Fruit Trees & Bugs


Most insects are herbivores that live off of plants. While fruit trees want animals to eat their nectar and their fruit in order to help them pollinate and distribute their seeds, some bugs do damage to the flowers, leaves, stems and roots of fruit trees, causing the flowers to drop early, weakening the tree by preventing photosynthesis and the absorption of nutrients in the soil and even killing the tree.


You can identify the type of pest infecting a tree by the kinds of wounds a tree bears. The plum curculio, for example, creates crescent-shaped scars in the trunk. Two-spotted spider mites can cause brown or bronze foliage. Wooly apple aphids may cause swollen roots. Pear slugs, according to the University of Arizona, will consume a leaf but leave the veins intact. Pear blister mites will leave brown blisters on a pear. When parts of the tree start to die, determining the cause of the dieback can be tricky because in a weakened state, the fruit tree can be vulnerable to diseases, fungi and malnutrition.

Vulnerable Trees

Fruit trees can become more resistant to bugs when they are otherwise very healthy. Fruit trees should only be grown in areas to which they are adapted. Also, fruit tries should be protected from injury whenever possible because harmful pests can enter inside the fruit trees through these openings. Newly planted trees, old trees and trees that are crowded together are also vulnerable to pests, according to the University of California, Davis.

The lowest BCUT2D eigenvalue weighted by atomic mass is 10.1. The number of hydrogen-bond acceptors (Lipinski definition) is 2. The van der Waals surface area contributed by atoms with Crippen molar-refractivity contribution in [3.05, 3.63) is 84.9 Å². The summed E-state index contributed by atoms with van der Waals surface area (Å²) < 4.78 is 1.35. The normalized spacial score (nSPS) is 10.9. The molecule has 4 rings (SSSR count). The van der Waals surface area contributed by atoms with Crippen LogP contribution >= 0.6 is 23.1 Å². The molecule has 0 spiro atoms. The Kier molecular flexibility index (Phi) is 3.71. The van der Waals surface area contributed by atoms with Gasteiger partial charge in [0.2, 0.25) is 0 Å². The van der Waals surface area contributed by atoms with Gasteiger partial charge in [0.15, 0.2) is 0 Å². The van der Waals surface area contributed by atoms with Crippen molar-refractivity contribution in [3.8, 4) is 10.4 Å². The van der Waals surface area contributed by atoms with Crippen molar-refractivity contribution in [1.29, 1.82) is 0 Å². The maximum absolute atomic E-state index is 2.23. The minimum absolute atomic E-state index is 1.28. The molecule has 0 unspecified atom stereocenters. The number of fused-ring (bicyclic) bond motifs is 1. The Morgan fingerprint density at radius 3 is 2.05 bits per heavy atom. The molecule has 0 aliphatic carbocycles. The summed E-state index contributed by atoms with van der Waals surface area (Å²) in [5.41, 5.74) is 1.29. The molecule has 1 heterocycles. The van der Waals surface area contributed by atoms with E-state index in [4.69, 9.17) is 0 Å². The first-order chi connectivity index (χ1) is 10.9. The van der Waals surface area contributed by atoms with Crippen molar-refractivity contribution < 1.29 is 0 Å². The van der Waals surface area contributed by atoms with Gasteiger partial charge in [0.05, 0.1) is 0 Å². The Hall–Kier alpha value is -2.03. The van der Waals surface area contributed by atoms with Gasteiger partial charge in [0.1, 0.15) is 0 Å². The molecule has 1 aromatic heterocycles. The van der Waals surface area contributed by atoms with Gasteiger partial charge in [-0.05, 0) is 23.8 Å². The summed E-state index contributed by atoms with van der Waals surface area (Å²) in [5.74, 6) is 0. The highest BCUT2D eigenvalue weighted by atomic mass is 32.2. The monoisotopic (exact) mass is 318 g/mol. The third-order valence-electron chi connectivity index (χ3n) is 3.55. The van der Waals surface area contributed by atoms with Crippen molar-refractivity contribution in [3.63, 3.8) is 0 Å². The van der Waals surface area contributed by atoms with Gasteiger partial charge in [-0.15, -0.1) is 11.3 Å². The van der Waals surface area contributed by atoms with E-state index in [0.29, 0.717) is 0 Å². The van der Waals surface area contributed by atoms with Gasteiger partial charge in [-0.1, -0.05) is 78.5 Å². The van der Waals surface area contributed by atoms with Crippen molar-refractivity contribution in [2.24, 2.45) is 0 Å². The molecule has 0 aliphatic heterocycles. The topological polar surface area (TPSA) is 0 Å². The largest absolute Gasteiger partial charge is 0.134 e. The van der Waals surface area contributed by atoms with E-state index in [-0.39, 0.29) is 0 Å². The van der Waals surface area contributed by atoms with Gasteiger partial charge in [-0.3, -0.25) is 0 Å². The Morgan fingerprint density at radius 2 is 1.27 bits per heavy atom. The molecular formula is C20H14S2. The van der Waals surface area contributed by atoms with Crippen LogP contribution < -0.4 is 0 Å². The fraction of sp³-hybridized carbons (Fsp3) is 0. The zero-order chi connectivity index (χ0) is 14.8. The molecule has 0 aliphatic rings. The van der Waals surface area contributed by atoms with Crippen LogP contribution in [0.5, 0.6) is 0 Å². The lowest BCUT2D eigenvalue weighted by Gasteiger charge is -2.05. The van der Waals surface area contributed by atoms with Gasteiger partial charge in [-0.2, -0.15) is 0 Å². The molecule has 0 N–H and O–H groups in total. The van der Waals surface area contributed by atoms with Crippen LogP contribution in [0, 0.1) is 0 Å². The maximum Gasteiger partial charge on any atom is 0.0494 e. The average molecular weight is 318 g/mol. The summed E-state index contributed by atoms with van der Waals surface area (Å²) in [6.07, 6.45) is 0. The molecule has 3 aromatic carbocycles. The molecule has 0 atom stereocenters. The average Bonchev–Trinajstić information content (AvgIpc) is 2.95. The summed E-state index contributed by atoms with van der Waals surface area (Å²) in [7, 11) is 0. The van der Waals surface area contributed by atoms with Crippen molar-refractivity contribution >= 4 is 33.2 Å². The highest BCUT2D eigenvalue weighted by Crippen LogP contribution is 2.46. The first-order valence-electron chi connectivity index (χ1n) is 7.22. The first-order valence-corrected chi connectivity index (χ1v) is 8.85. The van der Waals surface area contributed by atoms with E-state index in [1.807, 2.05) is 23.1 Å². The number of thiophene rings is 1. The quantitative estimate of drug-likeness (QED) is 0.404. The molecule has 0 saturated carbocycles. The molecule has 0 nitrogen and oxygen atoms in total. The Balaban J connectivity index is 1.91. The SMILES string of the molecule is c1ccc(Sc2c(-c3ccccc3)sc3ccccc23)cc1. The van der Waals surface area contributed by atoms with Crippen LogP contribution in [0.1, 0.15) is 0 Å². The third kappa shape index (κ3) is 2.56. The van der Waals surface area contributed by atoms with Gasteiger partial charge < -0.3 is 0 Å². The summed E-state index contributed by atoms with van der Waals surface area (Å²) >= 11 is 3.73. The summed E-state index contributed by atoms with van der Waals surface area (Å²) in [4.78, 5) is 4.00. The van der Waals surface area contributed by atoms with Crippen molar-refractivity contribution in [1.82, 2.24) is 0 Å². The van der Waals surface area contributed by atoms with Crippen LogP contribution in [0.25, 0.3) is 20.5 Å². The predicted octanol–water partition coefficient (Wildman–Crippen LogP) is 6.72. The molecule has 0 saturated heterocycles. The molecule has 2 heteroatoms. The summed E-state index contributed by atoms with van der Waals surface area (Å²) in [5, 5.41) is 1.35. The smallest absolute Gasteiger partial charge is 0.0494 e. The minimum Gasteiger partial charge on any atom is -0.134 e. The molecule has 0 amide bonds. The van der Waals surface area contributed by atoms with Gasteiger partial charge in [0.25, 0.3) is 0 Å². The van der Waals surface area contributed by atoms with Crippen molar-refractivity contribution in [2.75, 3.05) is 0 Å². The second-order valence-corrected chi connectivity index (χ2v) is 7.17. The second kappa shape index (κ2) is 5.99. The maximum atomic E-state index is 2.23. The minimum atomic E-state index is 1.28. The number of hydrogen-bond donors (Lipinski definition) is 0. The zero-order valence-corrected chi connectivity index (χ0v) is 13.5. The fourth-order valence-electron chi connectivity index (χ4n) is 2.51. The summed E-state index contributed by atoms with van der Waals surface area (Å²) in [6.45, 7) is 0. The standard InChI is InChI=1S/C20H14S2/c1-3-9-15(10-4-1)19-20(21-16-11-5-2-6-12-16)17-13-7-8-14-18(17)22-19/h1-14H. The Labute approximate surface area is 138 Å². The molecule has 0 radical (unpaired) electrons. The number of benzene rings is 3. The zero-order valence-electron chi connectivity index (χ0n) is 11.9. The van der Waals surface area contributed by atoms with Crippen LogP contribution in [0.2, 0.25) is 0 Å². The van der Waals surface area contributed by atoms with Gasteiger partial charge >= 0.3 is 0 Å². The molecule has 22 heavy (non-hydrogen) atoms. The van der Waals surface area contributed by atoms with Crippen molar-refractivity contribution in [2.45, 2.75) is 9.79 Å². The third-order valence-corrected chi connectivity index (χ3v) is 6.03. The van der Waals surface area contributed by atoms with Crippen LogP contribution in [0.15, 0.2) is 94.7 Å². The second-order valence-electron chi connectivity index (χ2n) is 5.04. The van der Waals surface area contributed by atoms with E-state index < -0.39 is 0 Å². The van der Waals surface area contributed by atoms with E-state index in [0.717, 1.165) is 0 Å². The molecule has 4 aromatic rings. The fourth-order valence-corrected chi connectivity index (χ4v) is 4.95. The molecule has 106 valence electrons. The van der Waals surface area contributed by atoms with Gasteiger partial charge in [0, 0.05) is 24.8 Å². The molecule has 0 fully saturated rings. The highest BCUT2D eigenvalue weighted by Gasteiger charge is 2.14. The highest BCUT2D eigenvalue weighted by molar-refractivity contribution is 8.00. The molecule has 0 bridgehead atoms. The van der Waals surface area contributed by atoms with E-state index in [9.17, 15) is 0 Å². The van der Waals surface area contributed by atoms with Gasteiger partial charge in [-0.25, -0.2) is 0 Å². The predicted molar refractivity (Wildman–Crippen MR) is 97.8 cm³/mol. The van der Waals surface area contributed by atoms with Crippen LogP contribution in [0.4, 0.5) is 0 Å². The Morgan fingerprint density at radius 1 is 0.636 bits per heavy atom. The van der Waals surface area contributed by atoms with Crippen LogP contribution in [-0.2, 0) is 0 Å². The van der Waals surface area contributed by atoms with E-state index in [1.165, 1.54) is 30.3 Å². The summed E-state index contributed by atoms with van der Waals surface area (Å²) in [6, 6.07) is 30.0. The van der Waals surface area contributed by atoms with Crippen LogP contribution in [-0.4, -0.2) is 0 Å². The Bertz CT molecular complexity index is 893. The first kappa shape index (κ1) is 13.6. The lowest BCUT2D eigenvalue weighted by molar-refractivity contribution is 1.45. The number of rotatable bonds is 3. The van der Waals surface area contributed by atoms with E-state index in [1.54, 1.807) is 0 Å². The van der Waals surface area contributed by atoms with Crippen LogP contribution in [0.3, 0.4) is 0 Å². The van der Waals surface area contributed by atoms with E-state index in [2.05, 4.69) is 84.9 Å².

Some bugs such as the plum curculio can cause fruit to drop before it has ripened, while other pests can cause fruit to become deformed, such as with the pear blister mites. Peach twig borers can kill new stems that are growing on fruit trees, according to the University of Arizona. Thrips can prevent fruit trees from developing new leaves. San Jose scales can kill young fruit trees that are 2 or 3 years old.


Insecticides can kill many of the harmful bugs on trees, but some bugs develop a resistance to the insecticides. Also, many insecticides can contaminate the fruit trees and can also harm wildlife. Fortunately, organic alternatives exist that can kill pests. Some naturally occurring substances are poisonous to some insects and bugs can also be fought by introducing their predators to the trees.


There are specific remedies for some pest species such as destroying infected fruits, directly capturing larger bugs and washing the leaves with soapy water. Some services are available that specialize in trapping pests and removing them from fruit trees, according to the University of Rhode Island.

Keywords: fruit trees, apple aphids, blister mites, spider mites

About this Author

Charles Pearson has written as a freelancer for two years. He has a B.S. in Literature from Purdue University Calumet and is currently working on his M.A. He has written three ebooks so far: Karate You Can Teach Your Kids, Macadamia Growing Handout and The Raw Food Diet.